Is Weight Reduction Surgery the Right Choice?
In the last fifty years, obesity has skyrocketed. As of 2012, more than 30% of adults were overweight enough to be considered to have weight reduction surgery. Because of this epidemic, everyone seems to be looking for a way to lose weight. One of the most effective ways to lose weight is to cut sugars completely and exercise. However, this may be impossible for some people, or it may just not work. If you feel like your weight is impacting your health and you just cannot seem to lose it, you may qualify for weight reduction surgery.
Before you try this, however, it is important that you understand who is allowed to get this kind of surgery, what the dangers are, and what the recovery would be like. Like most surgeries, it can be dangerous and deserves special consideration.
Dangers of Weight Reduction Surgery
This is a permanent procedure that requires a permanent lifestyle change. It is very rare doctors will recommend it without very specific criteria being met. You will need to be under general anesthesia, which has its own dangers depending on your health and family history. You will have to stick to a very strict diet for the rest of your life or risk serious stomach pain.
The surgery itself can be dangerous, as all surgeries can. The most popular type of weight loss surgery, Gastric Bypass surgery, had a 0.15% mortality rate in 2008. While this rate is very small, it is still something to consider before choosing surgery over other weight loss methods.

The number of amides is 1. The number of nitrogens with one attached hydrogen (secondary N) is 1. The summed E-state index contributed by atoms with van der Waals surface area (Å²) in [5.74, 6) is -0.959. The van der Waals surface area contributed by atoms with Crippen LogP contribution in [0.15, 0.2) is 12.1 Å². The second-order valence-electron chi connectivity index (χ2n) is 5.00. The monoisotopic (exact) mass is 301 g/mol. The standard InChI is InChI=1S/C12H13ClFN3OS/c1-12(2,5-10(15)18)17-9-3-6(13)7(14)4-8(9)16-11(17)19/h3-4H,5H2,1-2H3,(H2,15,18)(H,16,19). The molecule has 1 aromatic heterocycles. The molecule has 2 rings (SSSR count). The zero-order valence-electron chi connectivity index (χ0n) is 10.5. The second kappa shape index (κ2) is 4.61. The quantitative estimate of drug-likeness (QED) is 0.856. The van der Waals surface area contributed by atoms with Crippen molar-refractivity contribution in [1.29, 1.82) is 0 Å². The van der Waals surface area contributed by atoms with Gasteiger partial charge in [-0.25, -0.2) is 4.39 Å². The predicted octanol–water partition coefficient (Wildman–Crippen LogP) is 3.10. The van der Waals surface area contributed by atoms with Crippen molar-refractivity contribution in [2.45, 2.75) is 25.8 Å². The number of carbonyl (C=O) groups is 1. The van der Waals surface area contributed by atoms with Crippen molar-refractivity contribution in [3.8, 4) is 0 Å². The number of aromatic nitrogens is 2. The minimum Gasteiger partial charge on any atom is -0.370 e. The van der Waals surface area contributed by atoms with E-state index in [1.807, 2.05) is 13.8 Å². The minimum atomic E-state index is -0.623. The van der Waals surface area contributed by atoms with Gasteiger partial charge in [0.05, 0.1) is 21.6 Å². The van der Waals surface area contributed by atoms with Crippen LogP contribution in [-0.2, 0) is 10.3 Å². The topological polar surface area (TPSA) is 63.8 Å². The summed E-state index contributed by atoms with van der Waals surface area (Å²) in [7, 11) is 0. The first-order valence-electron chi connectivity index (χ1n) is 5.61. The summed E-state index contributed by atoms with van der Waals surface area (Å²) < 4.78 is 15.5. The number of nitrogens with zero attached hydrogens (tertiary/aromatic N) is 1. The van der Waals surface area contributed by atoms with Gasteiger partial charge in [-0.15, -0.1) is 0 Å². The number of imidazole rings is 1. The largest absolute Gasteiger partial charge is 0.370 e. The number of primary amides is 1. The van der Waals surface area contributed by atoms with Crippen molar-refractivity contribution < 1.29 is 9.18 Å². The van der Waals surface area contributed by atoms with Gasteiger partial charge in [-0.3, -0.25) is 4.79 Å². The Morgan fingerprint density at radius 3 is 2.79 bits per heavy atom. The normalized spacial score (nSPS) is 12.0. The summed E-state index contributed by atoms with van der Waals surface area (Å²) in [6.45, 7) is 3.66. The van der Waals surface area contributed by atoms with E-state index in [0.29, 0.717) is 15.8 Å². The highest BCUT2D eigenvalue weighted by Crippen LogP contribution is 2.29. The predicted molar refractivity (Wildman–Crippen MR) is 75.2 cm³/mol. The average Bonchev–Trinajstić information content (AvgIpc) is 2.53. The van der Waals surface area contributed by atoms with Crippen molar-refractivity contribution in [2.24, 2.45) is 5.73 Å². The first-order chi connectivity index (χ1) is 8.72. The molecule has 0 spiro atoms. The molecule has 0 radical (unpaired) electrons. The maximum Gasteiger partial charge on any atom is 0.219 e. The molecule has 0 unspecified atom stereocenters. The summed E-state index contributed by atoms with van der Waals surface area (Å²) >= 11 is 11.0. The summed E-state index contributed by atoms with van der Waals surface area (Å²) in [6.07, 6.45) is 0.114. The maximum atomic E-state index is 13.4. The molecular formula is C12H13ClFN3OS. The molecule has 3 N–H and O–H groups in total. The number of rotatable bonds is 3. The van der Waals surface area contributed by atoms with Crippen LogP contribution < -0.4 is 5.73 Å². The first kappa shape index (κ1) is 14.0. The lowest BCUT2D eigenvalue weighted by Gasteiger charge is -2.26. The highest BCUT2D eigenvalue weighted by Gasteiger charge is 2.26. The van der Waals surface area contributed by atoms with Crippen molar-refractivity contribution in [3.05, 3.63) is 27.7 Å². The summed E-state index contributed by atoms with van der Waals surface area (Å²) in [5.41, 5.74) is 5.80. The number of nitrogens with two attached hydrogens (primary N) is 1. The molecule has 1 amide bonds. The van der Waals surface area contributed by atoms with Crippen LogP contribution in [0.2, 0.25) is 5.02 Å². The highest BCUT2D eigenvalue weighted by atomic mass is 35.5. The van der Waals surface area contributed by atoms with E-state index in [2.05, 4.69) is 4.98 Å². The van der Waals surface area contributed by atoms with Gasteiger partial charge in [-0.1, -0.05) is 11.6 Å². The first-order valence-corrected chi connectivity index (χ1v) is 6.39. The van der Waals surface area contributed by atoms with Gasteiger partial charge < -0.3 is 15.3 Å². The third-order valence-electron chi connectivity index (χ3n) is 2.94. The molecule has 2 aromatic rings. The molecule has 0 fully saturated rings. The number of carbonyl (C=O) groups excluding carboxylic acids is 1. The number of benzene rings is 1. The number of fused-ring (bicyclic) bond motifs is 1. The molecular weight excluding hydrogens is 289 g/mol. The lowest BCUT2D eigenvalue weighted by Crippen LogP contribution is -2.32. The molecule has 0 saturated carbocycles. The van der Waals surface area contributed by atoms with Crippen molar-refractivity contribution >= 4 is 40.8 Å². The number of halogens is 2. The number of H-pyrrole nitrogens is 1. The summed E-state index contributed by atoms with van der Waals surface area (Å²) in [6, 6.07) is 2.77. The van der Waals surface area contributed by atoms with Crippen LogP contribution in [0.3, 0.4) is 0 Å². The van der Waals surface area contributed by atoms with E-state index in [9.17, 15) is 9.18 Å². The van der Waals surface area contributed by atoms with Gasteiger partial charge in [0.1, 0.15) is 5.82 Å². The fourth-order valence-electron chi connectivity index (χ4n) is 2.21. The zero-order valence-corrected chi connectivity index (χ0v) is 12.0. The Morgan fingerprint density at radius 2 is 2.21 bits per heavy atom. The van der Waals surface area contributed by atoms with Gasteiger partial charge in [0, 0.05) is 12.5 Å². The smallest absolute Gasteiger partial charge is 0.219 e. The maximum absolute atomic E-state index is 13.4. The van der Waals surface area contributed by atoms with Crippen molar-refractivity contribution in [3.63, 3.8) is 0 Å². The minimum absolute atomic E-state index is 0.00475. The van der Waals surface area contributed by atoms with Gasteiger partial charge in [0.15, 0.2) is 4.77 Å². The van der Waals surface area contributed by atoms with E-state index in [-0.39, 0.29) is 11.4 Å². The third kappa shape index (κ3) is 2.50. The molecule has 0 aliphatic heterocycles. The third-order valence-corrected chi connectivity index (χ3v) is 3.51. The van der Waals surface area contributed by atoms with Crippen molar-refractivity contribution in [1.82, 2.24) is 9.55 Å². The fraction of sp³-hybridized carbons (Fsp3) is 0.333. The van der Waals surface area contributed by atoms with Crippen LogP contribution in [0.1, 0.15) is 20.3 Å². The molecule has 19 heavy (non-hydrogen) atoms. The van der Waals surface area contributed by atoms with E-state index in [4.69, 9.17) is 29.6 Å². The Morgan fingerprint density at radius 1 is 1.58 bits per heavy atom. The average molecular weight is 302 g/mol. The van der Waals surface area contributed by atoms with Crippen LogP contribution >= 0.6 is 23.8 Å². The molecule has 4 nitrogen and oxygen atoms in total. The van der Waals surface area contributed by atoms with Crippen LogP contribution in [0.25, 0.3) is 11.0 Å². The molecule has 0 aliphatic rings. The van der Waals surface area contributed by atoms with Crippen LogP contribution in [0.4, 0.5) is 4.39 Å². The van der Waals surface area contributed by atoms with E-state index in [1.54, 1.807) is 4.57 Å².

Other dangers include lifelong complications, which are surprisingly common after these surgeries. 40% of patients had trouble after eating any type of fatty food, from intestinal leaks to diarrhea. The surgery shrinks the part of the body that absorbs nutrients so you may need to take vitamins every day for the rest of your life or risk a nutrient deficiency.
What are the Qualifications?
Who is allowed to get weight reduction surgery and who cannot? There are several qualifications patients must meet. If you are serious about trying weight loss surgery, your must have made previous efforts with dieting and exercising. Your BMI (body mass index) must be 40 or higher, which is considered extreme obesity. Either that or you must have a BMI of 35-39.9 combined with a health problem like type 2 diabetes.
Additionally, there are certain things that automatically disqualify a person from having weight reduction surgery, such as being too overweight. Any kind of surgery is made riskier when the patient is overweight. Because of this, your doctor may actually recommend losing weight before the surgery or be against it altogether.